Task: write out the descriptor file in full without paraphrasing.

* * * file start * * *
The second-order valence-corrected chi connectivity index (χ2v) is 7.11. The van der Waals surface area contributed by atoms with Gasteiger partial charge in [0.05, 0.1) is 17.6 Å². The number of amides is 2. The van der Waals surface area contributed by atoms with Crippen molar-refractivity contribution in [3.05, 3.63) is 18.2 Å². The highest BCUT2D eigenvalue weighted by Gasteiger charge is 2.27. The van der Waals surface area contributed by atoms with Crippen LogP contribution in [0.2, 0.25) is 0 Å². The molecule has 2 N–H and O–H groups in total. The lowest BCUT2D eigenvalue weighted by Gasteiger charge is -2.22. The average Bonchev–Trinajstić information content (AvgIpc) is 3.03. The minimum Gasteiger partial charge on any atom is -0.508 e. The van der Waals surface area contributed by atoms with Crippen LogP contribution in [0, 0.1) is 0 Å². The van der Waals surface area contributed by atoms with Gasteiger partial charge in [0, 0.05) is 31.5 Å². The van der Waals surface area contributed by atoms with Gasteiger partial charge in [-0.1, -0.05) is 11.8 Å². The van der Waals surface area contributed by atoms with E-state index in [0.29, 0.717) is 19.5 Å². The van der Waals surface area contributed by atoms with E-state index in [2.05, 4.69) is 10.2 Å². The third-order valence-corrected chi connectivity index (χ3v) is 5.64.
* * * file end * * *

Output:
The second-order valence-corrected chi connectivity index (χ2v) is 7.11. The van der Waals surface area contributed by atoms with Gasteiger partial charge in [0.05, 0.1) is 17.6 Å². The number of amides is 2. The van der Waals surface area contributed by atoms with Crippen molar-refractivity contribution in [3.05, 3.63) is 18.2 Å². The highest BCUT2D eigenvalue weighted by Gasteiger charge is 2.27. The van der Waals surface area contributed by atoms with Crippen LogP contribution in [0.2, 0.25) is 0 Å². The molecule has 2 N–H and O–H groups in total. The lowest BCUT2D eigenvalue weighted by Gasteiger charge is -2.22. The average Bonchev–Trinajstić information content (AvgIpc) is 3.03. The minimum Gasteiger partial charge on any atom is -0.508 e. The van der Waals surface area contributed by atoms with Crippen LogP contribution in [0, 0.1) is 0 Å². The van der Waals surface area contributed by atoms with Gasteiger partial charge in [0, 0.05) is 31.5 Å². The van der Waals surface area contributed by atoms with Gasteiger partial charge in [-0.1, -0.05) is 11.8 Å². The van der Waals surface area contributed by atoms with E-state index in [0.29, 0.717) is 19.5 Å². The van der Waals surface area contributed by atoms with E-state index in [2.05, 4.69) is 10.2 Å². The third-order valence-corrected chi connectivity index (χ3v) is 5.64.